Project 2.3 'Monitoring the health of Torres Strait coral reefs'

Project 2.3 'Monitoring the health of Torres Strait coral reefs'

The reefs of Torres Strait are threatened by a variety of local and global agents: notably climate change (widespread coral bleaching was recorded for the first time in 2010), but also by the coral feeding crown-of-thorns starfish and increasing levels of coral diseases.

This project involves a detailed biodiversity assessment of coral communities on selected reefs to bridge a critical gap in knowledge of “What is out there?”, “What is unique?” and “What is their relationship to fisheries and other resources?”. This and other information will be used to select sites for monitoring to look for changes in the condition of coral reefs in the Torres Strait, with the intention that Torres Strait Management Authority (TSRA) employees will gain experience to be able to be able to continue the monitoring and reporting and adapt the program in response to changing needs and threats.

As part of this project, an early warning system will be established for coral bleaching in the Torres Strait. This will give the TSRA, communities, industry and other government agencies the ability to predict, prepare for and respond to coral bleaching. Resources can be prioritised and mobilised to adequately quantify bleaching impacts. Communities and industry in high risk areas can prepare and implement contingency plans. Early warning will also enable the TSRA to be in charge of timely information to feed back into the community and key stakeholders (including government) about the extent and severity of bleaching and address concerns.

The priority objectives for the first year of research are:

  1. Conduct a detailed biodiversity assessment of coral reefs in the Torres Strait involving TSRA rangers and synthesise with local knowledge and existing data on Torres Strait reefs. This will form the basis for planning the on-going monitoring program.
  2. Review and establish interim bleaching thresholds for the Torres Strait.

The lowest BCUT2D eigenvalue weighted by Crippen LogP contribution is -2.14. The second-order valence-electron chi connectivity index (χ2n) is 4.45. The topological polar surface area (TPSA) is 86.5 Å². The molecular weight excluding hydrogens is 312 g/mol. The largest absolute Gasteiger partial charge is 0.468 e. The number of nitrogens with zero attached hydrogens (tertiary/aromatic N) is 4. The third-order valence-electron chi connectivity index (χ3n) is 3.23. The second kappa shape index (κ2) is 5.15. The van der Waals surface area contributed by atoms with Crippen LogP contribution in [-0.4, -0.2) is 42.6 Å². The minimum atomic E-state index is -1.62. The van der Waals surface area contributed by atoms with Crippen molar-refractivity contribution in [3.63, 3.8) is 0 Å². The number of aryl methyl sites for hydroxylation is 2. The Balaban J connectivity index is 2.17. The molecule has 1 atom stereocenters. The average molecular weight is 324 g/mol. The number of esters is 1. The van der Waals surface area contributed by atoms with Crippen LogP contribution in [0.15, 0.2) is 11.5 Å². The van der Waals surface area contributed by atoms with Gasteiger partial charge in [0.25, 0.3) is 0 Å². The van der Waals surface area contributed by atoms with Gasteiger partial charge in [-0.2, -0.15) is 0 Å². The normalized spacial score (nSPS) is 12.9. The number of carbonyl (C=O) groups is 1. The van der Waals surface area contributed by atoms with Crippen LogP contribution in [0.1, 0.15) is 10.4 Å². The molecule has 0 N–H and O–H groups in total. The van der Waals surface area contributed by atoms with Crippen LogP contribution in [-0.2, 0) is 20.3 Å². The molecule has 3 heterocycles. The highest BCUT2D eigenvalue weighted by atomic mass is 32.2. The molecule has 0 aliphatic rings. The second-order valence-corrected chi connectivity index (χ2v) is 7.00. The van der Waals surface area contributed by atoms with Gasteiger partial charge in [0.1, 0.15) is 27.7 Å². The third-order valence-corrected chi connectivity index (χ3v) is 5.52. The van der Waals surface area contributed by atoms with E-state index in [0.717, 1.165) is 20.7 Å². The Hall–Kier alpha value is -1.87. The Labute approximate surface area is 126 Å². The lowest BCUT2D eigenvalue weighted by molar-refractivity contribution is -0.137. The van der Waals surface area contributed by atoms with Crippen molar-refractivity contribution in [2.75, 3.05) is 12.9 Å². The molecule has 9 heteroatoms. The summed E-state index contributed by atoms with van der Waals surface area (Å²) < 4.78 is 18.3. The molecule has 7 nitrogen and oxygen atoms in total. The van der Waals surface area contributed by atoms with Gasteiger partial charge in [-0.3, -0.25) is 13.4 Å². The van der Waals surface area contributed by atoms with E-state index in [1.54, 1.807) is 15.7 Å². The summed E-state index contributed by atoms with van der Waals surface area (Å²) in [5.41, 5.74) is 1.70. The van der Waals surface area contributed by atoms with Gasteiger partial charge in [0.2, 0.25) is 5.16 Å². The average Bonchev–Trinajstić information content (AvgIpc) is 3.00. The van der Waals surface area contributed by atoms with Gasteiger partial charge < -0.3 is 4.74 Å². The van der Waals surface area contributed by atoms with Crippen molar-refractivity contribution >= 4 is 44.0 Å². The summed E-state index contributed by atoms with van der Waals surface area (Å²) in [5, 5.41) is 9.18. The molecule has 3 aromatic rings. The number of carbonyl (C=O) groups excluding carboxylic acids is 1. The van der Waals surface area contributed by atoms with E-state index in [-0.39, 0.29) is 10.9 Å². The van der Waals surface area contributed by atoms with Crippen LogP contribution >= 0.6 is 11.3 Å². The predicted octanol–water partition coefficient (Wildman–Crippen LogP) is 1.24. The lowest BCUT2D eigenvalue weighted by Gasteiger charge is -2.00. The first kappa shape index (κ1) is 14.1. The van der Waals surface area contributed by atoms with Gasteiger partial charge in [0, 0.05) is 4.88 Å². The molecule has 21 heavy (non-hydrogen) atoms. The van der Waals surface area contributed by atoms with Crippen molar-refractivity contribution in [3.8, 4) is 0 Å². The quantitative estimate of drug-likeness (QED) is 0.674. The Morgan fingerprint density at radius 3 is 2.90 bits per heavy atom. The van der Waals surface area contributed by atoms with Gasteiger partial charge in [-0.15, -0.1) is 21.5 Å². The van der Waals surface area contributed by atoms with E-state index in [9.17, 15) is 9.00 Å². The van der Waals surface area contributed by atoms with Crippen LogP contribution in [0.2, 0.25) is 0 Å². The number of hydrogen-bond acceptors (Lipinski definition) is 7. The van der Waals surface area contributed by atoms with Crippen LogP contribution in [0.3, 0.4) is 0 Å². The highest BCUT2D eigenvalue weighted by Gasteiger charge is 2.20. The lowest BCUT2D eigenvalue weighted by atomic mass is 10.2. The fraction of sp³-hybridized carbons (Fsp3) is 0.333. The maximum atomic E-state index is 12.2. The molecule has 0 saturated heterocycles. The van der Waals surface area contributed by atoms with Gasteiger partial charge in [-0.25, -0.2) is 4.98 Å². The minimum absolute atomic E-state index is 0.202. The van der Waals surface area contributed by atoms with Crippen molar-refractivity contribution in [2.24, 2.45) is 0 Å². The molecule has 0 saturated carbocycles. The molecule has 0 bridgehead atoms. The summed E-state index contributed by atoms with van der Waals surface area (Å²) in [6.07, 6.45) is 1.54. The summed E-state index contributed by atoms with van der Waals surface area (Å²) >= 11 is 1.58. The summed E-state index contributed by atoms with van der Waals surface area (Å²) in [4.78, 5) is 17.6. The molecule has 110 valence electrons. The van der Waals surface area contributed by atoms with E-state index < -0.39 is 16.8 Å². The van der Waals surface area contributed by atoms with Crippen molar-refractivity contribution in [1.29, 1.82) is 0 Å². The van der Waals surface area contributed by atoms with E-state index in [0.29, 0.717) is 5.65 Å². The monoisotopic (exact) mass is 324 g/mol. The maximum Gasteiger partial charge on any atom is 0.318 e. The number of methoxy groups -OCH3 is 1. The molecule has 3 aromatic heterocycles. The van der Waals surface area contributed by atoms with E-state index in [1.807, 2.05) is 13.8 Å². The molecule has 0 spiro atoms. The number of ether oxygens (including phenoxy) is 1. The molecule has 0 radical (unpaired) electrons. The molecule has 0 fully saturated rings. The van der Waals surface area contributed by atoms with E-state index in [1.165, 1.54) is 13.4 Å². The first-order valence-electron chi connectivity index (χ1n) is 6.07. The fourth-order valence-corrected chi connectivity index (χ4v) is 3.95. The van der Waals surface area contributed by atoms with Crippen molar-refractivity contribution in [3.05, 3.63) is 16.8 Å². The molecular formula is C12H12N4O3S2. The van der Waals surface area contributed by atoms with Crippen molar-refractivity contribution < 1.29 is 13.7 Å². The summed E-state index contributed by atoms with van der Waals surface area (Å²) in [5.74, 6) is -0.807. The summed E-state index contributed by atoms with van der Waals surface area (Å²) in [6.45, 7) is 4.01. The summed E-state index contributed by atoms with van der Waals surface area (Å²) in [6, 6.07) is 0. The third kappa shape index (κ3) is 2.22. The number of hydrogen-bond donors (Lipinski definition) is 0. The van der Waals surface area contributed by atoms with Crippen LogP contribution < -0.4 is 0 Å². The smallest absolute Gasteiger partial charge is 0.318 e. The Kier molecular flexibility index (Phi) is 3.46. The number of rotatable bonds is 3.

3. Select sites for temperature loggers and real-time observing stations. Deploy loggers with TSRA rangers and develop logger exchange protocols. Build and install one real-time observing station.
  4. Acquire and process satellite data for the Torres Strait region, generating long-term climatologies for the region. Prepare ‘current conditions and forecast’ summaries and for the Torres Strait region and update monthly.

Project objectives at a glance

  • Improved knowledge of Torres Strait coral reefs, their value to fisheries and other major resources.
  • Essential data layers to enable future Marine Protected Area planning and resource use allocation to be undertaken.
  • Improved knowledge and responses of Torres Strait reefs to thermal stress.
  • Ability to predict, prepare and respond to challenges that arise from major changes to coral reef ecosystems, especially bleaching.
  • Ability for the Torres Strait Regional Authority to be the source of timely and accurate information which will build trust and credibility with communities who crave to know what is going on during and after bleaching disturbances.
  • Torres Strait Ranger capacity in diving, monitoring coral reefs and in interpreting changes.  Ability to continue the program in subsequent years and adapt it in response to any new threats or conditions.
  • Safer boating with accurate real-time observations of marine weather and tide conditions.

Specific objectives and intended outputs of this Project are detailed in the NERP TE Hub Multi-Year Research Plan.

Project Factsheet     Project Factsheet for the Torres Strait community

Technical Reports

Preliminary report on surveys of biodiversity of fishes and corals in Torres Strait

Project Updates

See May 2012 Project Highlights here.


Link to the Project 2.3 homepage on e-Atlas



Project Duration: 
1 Jul 2011 to 31 Dec 2014


Project People

Project Outputs